The Codex Gigas is the largest known ancient manuscript in the world. In fact, its name literally means “giant book.” The massive manuscript was created during the 13th century and was initially housed in a monastery in Podlazice. It includes the Old as well as the New Testaments, but also a number of shorter texts dealing with matters of significant practicality for its era that included exorcism, medical works, and a calendar. It is commonly referred to as the “Devil’s Bible” because of a detailed, full-page illustration of the Devil and indeed, the legends of the single monk who supposedly created the book.

A lot of speculation, logical and obviously diversely, prevails on how the most unholy feature possible found its way into this truly religious text, however, the explanations remain limited. It might be precisely because of the continued suspense, that everybody embraces the Codex Gigas – or, the Devil’s Bible if you will. The weighty manuscript eventually made its way to Stockholm at the end of the 16th century, after it was plundered by the Swedish army from the Castle of the Holy Roman Emperor during the Thirty Years’ War.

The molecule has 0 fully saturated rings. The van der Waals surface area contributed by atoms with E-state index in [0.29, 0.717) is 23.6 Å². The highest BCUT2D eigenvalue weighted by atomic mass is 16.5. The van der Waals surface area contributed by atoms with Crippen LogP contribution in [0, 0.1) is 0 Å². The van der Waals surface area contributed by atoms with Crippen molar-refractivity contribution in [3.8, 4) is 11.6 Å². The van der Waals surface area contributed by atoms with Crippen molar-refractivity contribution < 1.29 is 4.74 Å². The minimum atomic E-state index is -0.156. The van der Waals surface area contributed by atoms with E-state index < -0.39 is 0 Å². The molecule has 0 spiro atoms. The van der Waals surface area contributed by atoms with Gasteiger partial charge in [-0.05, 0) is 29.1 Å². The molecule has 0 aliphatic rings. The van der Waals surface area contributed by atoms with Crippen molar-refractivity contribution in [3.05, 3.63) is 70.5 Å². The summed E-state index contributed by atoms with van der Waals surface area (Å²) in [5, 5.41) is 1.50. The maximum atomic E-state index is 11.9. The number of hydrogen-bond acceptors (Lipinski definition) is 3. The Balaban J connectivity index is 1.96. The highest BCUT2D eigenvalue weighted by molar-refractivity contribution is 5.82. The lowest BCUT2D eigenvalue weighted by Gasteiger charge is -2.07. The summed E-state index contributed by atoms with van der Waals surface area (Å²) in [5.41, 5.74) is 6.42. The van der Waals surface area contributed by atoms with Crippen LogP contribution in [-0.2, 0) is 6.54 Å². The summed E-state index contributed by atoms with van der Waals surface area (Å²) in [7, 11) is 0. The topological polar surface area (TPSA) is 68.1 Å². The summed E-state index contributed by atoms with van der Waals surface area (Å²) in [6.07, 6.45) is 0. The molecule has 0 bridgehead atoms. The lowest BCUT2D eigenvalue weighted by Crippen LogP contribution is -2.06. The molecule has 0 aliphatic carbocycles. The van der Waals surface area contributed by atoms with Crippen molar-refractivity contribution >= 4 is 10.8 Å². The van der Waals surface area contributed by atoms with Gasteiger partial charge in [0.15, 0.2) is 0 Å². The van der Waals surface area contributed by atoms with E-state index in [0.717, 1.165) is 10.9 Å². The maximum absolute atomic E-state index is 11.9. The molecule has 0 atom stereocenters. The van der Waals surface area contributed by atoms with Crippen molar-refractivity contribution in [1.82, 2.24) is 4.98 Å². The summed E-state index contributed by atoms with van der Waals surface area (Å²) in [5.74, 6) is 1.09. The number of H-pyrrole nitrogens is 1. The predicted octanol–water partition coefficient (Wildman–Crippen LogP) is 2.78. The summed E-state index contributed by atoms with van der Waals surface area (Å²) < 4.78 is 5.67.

3. Judean Stone Masks

The 9,000-year-old stone masks that have been excavated and otherwise found around the southern desert of Judea, are among the most striking ancient artifacts of the region. To bring their age into perspective, King Solomon is believed to have existed about 3,000 years ago. Abraham, just over 1,000 years before that, making these relics the earliest ceremonial treasure that we’ve come across worldwide. In addition to their age is their exceptional rarity: only 16 have been verified as the real thing and are known to exist. The ancient Neolithic stone masks are also historically significant, as they were created at the specific time in history we started to organize ourselves into communities.

However, the exact purpose these masks served in society 9,000 years ago remains a mystery. Much of the mystery has to do with the fact that almost all of the identified Neolithic masks originated from personal collections and have blurred origins without any archaeological backgrounds. Some believe that they could be linked to some form of ancestor worship as they all have unique features and might have been worn during rituals or ceremonies. To date, only two of the sixteen masks have definite archaeological backgrounds: one mask was retrieved from a cave at Nahal Hemar, and the other is a mask that was purchased by Israeli general Moshe Dayan.

2. The Venus Figurines